Free in an economic crisis
I have a piece in the Wall Street Journal this weekend that talks about how Free is affected by recession. Short form: consumers flock to it, but companies have to think harder about how to make money from it. Ad-supported Free will fall, and Freemium will rise, but only for those who are clever enough identify premium versions of their product worth paying for. The piece’s last line:...
11 Free business models for Twitter
From Silicon Valley Insider, powerpoint presenations on each option: Twitter Market Research Twitter Coupons Twitter SMS, Branding, and SEO Twitter Split Into Three Twitter Contextual Ads Twitter Corporate Accounts, More Market Research Twitter As Craigslist Twitter Premium Developers Platform Twitter Suggested Ads To Re-Tweet Twitter SMS Advertising Twitter Premium Accounts,...
Free pays off for Monty Python
From Mashable: On the Monty Python YouTube channel they wrote: “We’re letting you see absolutely everything for free. So there! But we want something in return. None of your driveling, mindless comments. Instead, we want you to click on the links, buy our movies & TV shows and soften our pain and disgust at being ripped off all these years.” And you know what? Despite the entertainment...
"Pick your own price" in the real world
Researchers writing in the Journal of Marketing did an experiment where restaurants and movie theaters tried the “name your price” technique that worked so well for Radiohead. Result: people paid a bit less, but more people came, making it a net revenue positive. (Via the NYT)
A good example of Freemium done right
AreMySitesUp.com is a simple free service that tells you the status of your websites. Now it a has premium version, where $75/yr gets you some niceties like no ads, secured RSS feeds, direct messages via Twitter, and faster checks on your sites. Users can also add an additional 10 sites to watch on top of the 50 you get with the free level of service. Via CNET.
Why time-limited Freemium beats feature-limited
Charles Hudson says that it’s hard to get the free/paid balance right in a feature-limited Freemium model, so he prefers time-limited. It’s a good point, but I slightly disagree: time-limited discourages adoption because most people won’t commit to something that will go away if they don’t pay. I agree that feature limited is more work, but I think it usually pays off in...
How to create a freemium business model
Andrew Chen offers a comprehensive model on what free customers are worth in a freemium equation. Includes a spreadsheet!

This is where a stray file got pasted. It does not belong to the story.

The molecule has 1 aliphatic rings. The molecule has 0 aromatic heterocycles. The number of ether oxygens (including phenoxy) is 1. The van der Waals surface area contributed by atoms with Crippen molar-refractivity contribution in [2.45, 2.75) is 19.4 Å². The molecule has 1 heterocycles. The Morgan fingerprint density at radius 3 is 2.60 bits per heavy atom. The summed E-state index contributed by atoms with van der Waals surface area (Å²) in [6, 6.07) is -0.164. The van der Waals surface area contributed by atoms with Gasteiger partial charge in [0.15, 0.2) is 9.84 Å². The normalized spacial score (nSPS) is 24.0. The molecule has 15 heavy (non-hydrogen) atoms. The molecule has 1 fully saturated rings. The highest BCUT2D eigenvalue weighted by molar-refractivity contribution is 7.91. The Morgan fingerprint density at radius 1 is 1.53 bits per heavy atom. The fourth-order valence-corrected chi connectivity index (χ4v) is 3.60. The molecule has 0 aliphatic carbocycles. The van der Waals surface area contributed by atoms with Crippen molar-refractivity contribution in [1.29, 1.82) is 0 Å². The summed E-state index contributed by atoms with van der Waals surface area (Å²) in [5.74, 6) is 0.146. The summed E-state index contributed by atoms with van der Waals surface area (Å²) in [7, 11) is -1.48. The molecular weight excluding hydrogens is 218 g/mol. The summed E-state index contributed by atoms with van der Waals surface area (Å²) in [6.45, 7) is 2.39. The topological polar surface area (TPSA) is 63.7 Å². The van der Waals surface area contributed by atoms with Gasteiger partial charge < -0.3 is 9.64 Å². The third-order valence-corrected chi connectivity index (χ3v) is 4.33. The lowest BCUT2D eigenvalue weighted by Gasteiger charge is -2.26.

A cautionary tale from Free newspapers
“Morten Lund, an entrepreneur from Copenhagen, Denmark, might just be the real Rock-’n Roll entrepreneur. Yesterday he was declared personally bankrupt by the Copenhagen Maritime and Commercial Court after losing 10M Krona in an investment into a Danish newspaper, Nyhedsavisen, which went badly wrong.” (From TechCrunch)
BBC Radio 4 program on Free
The UK’s national business program did a very good piece on Free. Includes interviews with me, Kevin Kelly and James Boyd. An accompanying article is here.
The Long Tail of advertisers
Google has an estimated 1.3 million - 1.5 million advertisers, who spend an average of $16,000 per year. That’s astounding. Nothing since the Yellow Pages compares.
More on the awesome power of scale
Fred Wilson predicts that massive scale will make display ads on the web as effective as search ads. Good news for advertisers but bad news for the high CPM business (gulp). [My post on scale here]
Of Google's 87 products, only 22 have revenue...
Great table on Blogoscoped: a rundown of 87 of Google’s products by their revenue models. Most have none: they exist simply to enhance attachment to Google and thus to its search or content ads. But 22 have at least one version that makes money directly, in addition to the free version.
A business model for Digg
Commodity banner ads aren’t working for Digg, so Silicon Alley Insider ran a contest for the best business model to monetize the free site. My favorite: “Digg should stop pretending professional users of its site do not exist and start charging them. Limit the amount of stories one IP address can submit from a single site — Gizmodo, Engadget, Alley Insider — to 30 or 40 a...